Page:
You work hard, sweat, suffer and sacrifice so that you can dominate on the gridiron. Your football game is a top priority, and you make it known to your opponents at every game. You never fumble the ball because you have an iron-like grip while wearing quality custom football gloves. There’s no room for 2nd place. You play to win.
Becoming the best requires plenty of time and effort. What happens when the results you’re seeing are not proportionate to the effort that you put in? Or even worse, sometimes, the harder you are working, the less you are getting in return. If you have been struggling to make any progress on the field or in the weight room for weeks, you may have hit a plateau in your training.
Let’s take a look at some of the aspects of your training program and plateaus. We will break down what a plateau is, how you got there and what you can do to avoid it in the future.
What’s a Plateau?
Geographically speaking, a plateau is a relatively flat piece of land. In regards to your training program, a plateau is painfully (emphasis on painful) similar, as your progress charts would look flat also. If your progress has stalled for more than a couple of weeks, chances are you have reached a plateau. Welcome to the land of no gains, or progress.
Working out and playing hard is a lot of fun when everything is going well and you’re seeing progress. Gains in strength, speed and size signal our brains’ reward systems that keep us coming back for more. When the progress stops, that’s an indicator that something is off.
How We Get There in the First Place
I’ll start by saying that you definitely don’t want to be at a plateau but knowing how you get there is a great way to avoid it in the future. Our bodies love homeostasis, which is an internal state of balance. During training, you should be pushing hard to disrupt this homeostasis. Contrary to popular belief, while you are training, you are actually tearing your body down.
After intense workouts, your body will adapt by rebuilding the muscles; each time you should get a little bit stronger, a little bit more muscular or a little bit faster. Once you have adapted to the workout, you have reached this homeostasis again–and that’s when the gains stop.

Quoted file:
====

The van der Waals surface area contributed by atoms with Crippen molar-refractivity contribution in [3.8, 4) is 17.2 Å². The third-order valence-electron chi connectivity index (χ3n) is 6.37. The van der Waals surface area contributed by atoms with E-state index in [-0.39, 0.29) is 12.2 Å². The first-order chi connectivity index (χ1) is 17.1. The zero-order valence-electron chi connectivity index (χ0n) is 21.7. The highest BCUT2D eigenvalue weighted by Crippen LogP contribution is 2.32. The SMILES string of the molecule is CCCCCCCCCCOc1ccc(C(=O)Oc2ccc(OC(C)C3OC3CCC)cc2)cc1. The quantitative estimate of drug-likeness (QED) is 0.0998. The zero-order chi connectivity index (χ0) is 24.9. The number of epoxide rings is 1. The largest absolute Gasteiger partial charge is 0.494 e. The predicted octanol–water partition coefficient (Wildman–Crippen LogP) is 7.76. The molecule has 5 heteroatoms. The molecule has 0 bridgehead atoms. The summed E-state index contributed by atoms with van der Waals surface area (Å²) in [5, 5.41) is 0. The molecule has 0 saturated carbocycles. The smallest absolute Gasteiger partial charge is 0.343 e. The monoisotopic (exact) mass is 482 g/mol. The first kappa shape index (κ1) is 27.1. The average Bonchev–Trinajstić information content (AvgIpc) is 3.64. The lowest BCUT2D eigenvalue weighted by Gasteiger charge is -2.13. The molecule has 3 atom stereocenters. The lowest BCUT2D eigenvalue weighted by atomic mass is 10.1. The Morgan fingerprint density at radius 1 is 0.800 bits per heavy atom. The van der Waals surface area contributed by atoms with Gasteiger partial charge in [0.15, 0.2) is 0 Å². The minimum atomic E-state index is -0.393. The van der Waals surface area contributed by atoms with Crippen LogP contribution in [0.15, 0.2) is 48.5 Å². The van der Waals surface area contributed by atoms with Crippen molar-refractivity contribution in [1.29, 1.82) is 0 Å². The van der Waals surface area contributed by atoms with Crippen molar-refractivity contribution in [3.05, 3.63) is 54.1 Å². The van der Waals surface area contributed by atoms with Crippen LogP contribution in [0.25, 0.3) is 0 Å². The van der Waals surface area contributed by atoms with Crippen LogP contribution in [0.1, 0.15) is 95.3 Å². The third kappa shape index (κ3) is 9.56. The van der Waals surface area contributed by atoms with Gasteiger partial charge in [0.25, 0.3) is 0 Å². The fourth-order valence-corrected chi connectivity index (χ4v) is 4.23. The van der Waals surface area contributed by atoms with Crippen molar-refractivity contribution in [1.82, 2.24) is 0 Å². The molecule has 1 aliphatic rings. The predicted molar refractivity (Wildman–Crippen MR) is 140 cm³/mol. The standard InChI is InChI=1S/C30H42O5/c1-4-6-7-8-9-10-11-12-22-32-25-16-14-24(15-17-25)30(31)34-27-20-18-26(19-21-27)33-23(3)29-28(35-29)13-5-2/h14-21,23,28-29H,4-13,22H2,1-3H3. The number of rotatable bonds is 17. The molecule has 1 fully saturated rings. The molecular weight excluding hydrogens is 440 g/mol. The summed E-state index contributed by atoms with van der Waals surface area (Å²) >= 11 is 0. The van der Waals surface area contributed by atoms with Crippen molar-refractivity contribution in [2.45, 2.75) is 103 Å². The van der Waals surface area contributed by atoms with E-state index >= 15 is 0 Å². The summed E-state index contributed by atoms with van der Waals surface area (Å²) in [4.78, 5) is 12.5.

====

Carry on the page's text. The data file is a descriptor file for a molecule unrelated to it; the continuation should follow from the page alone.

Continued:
You train hard to make improvements which means you constantly fight homeostasis. If you just want to maintain, there’s nothing wrong with the same workout day in and day out. Do you train to stay the same though? I haven’t met anybody yet that would answer “yes” to that question.
How to Know You’ve Reached a Plateau
Do you want to kill it on the football field? You have to train harder and smarter. Keep a detailed workout log. If you are serious about making progress, record all of your sets and reps as well as sprint times, etc. The only way to know if you’ve reached a plateau is to have those details. Review your records and if you see your progress come to a halt, you’re at a plateau.
Also, it’s important to note that you can reach a plateau in one area of your training, but that shouldn’t hinder your training overall. If all aspects of your training are suffering (as well as your performance on the field), you might be training too hard, which is known as overtraining. The best cure for overtraining is to take a few days off and rest to allow your body to recover.
Overcoming the Plateau
Believe it or not, this is actually the easy part. Keeping logs and reviewing them actually takes more time and dedication than it does to break out of a plateau. Remember the real reason behind plateaus in the first place–a stale workout routine. This is where you get creative and switch things up.
Your Weakest Link
One thing to keep in mind with football, training and nearly every other aspect of life is that you are only as strong as your weakest link. When you focus on your weaknesses, the whole chain becomes stronger. Pay close attention to your performance on the field and in the gym and be honest with yourself. Too many athletes fall into the trap of building their strengths and only focusing on those aspects. As your strengths become more prominent, they are shining a brighter light on your weaknesses. Don’t forget the importance of long-lasting football gear. If you’re a beast in the gym but they call you “butterfingers” on the field, chances are you need to upgrade to some quality receiver gloves!
Break Up the Routine
Another way to overcome a plateau is to shock your body with new training methods. If you’re spending a lot of time lifting free weights to condition and build strength for the field, try using resistance bands. A good start to incorporating resistance bands into workouts is to decrease your barbell weights by about 20% and replace that with resistance bands. The elastic nature of resistance bands adds accommodating resistance; that is, resistance that increases as the lifter’s leverage increases. Try this method on core lifts like squats, bench presses and deadlifts for rapid strength and speed gains.
What You Put in Is What You Get Out
Once you’ve gotten your training squared away, take a look at your diet. Football players spend hours a day lifting, running plays, running, and so on. All this activity burn is very metabolically “expensive,” so you have to keep your calories up. If you’re training hard but not seeing gains in strength or size, you may need to eat more. Don’t forget your protein intake, as protein is a major structural component of muscle tissue and is critical in muscle repair.
Don’t train to stay the same! Track your training, keep things fresh and be mindful of your nutrition.
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